17 Russian Superstitions that Every Russian Kid Know
Russian tradition do not recognize some of the most common western superstition, such as the deadly myth of number 13 or the peril of walking under the stairs. However, there are dozens if not hundreds of Russian superstitions that has become inseparable with everyday life. They may come from folk custom that somehow evolves into superstition, cause and effect that should be noted to invite good luck and avoid bad luck, or archaic belief about nature and magic.
Being Russian, or living in Russia, means that one has to watch out for a lot of superstitions. For those of us who come to Russia for a short visit or living permanently when we are older, they may sounds strange, funny, or even crazy. However, for many Russians, the beliefs have been cultivated since young. Every kid is taught about the myriad superstitions by their mothers and grandmothers in the hope that they will grow strong and successful without any annoying bad luck on the way.
A few contemporary families hold more modern mindset and don’t really care for this kind of superstitions. After all, superstitions hold water in today’s digital lifestyle that is mainly based on science. However, as their kids grow up and socialize with their peers, they will learn a lot because superstitions has become deeply entrenched in the society.
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You may wonder, “What kind of superstition that even kid has to worry about it?” Well, here is a list of 17 Russian superstitions that every Russian kid know. Some kids may know more than others, but these are the most well-known in everyday life.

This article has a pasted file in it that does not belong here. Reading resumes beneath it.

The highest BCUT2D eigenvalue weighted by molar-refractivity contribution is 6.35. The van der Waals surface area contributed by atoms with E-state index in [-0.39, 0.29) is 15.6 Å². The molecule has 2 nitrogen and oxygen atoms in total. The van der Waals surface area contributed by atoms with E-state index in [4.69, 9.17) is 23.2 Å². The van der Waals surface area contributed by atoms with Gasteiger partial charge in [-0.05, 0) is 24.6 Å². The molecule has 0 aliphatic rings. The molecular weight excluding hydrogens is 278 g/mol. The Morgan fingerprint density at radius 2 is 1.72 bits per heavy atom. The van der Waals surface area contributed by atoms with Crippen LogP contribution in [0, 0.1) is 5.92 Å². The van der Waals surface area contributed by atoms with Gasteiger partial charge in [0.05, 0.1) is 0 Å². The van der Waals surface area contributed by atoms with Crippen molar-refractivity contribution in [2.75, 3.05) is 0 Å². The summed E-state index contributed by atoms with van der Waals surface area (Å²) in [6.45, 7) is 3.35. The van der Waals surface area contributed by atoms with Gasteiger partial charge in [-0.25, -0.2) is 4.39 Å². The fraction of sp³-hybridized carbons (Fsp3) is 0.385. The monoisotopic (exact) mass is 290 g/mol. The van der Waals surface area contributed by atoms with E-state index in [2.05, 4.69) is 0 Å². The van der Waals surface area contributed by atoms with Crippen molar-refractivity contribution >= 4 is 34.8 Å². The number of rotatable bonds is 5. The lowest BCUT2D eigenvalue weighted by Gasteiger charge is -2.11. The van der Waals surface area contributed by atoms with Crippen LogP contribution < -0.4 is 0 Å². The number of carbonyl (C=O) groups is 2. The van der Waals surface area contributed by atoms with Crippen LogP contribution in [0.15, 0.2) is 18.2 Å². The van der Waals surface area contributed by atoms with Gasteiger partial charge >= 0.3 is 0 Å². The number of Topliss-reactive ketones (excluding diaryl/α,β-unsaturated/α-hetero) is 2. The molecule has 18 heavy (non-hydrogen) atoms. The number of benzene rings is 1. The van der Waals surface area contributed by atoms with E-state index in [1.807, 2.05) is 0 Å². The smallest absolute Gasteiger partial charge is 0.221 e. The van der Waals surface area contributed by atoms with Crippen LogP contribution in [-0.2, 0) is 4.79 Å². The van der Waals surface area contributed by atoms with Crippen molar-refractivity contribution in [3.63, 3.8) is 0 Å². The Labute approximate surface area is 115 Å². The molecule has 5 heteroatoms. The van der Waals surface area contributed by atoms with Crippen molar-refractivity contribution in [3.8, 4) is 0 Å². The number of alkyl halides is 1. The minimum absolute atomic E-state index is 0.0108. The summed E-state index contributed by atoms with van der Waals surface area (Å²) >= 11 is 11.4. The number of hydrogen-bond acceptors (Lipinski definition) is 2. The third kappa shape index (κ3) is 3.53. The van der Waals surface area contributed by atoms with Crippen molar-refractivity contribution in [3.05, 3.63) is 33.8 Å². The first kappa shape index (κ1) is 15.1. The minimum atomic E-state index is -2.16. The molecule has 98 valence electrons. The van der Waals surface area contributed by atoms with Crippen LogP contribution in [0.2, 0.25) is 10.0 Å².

1. If you are going to take a long journey, you have to sit for a moment of silence beside your suitcase before leaving the house. Those who will see you off in the stations or airports have to do this along with you. It may be a chore for kids, so they will be particularly warned by their elders. However, for older people, it is also an opportunity to re-evaluate the journey and think of anything that may have been forgotten.
2. At any time of the day, don’t sit at the chair in the corner of the table. Extremely young kid may be ignorant about this, because it is of little consequence for them. But girls will be especially warned, because one popular marriage superstition according to Russian view says “if an unmarried girl sits at the corner of the table, then she will not be able to get married for the next seven years.”
3. If your Russian friend’s legs are on the way, do not step over their legs, because it will make them stop growing. However, you can reverse the curse by stepping backwards over them, so this is quite fun for kid who likes to play around. It is one of few Russian superstitions that every Russian kid know and happy about it.
4. If you don’t want to have a conflict with another people when they are older, do not step on their shoes. If you accidentally step on someone else’s shoes, then ask them to do the same back to you so the curse may be broken.
5. If you don’t want to lose money, don’t leave your purse or bag on the floor. It may be based on superstition, but it is also sound advice to teach kids behave themselves and be disciplined.
6. If you are going on an exam, don’t make your bed, wear anything new, or cut your fingernails. Doing any one of the three actions in the examination day will invite bad luck to you. On the other hand, someone may say to you, “ни пуха ни пера!” (“Neither fur, nor feather!”) in order to boosts your luck before you take the exam, which you have to respond with “К чёрту!” (“Go to the Devil!”).